A trial, decoded

Hákon Hákonarson and deCODE genetics CEO Kári Stefánsson used to consider each other friends. Hákonarson, the former vice president of business development at the Icelandic biopharmaceutical company, used to ride horses with Stefánsson and spend time with him outside of work. That all ended in May, 2006, when Hákonarson left deCODE to direct and help form the new Center for Applie

Jonathan Scheff
Apr 1, 2008

Hákon Hákonarson and deCODE genetics CEO Kári Stefánsson used to consider each other friends. Hákonarson, the former vice president of business development at the Icelandic biopharmaceutical company, used to ride horses with Stefánsson and spend time with him outside of work. That all ended in May, 2006, when Hákonarson left deCODE to direct and help form the new Center for Applied Genomics at the Children's Hospital of Philadelphia (CHOP).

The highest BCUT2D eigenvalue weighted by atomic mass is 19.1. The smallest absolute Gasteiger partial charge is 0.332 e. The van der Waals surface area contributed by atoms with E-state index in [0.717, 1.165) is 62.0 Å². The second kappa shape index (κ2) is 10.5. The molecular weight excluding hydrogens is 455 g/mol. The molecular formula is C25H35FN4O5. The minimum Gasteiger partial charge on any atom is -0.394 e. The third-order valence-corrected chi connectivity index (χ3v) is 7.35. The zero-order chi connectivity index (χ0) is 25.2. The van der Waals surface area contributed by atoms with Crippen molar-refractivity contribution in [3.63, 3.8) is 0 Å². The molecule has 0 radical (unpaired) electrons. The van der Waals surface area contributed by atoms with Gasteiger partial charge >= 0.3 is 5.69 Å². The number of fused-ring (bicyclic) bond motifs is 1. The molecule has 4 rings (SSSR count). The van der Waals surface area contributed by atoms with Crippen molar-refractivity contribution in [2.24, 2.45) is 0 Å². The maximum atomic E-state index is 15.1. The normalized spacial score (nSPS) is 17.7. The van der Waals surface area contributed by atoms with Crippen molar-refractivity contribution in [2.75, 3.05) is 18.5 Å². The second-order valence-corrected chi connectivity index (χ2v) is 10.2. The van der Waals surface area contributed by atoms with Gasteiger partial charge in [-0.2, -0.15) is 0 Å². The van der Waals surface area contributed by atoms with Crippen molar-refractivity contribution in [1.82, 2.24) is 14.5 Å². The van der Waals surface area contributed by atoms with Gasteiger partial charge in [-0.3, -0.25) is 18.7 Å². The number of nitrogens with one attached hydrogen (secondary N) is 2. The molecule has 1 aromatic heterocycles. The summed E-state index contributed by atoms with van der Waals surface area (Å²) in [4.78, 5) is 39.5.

On August 4, deCODE sued Hákonarson and four other former deCODE employees who moved to CHOP, arguing that the new CHOP genomics center was a direct competitor of deCODE, and that Hákonarson had acted as a "double agent" for CHOP during his final months at deCODE, recruited other former deCODE employees to do the same, and destroyed evidence of their misdeeds.

This lawsuit is about the "vindictive, misguided result of Stefánsson's bruised ego."

The defendants denied all allegations: "The notion that...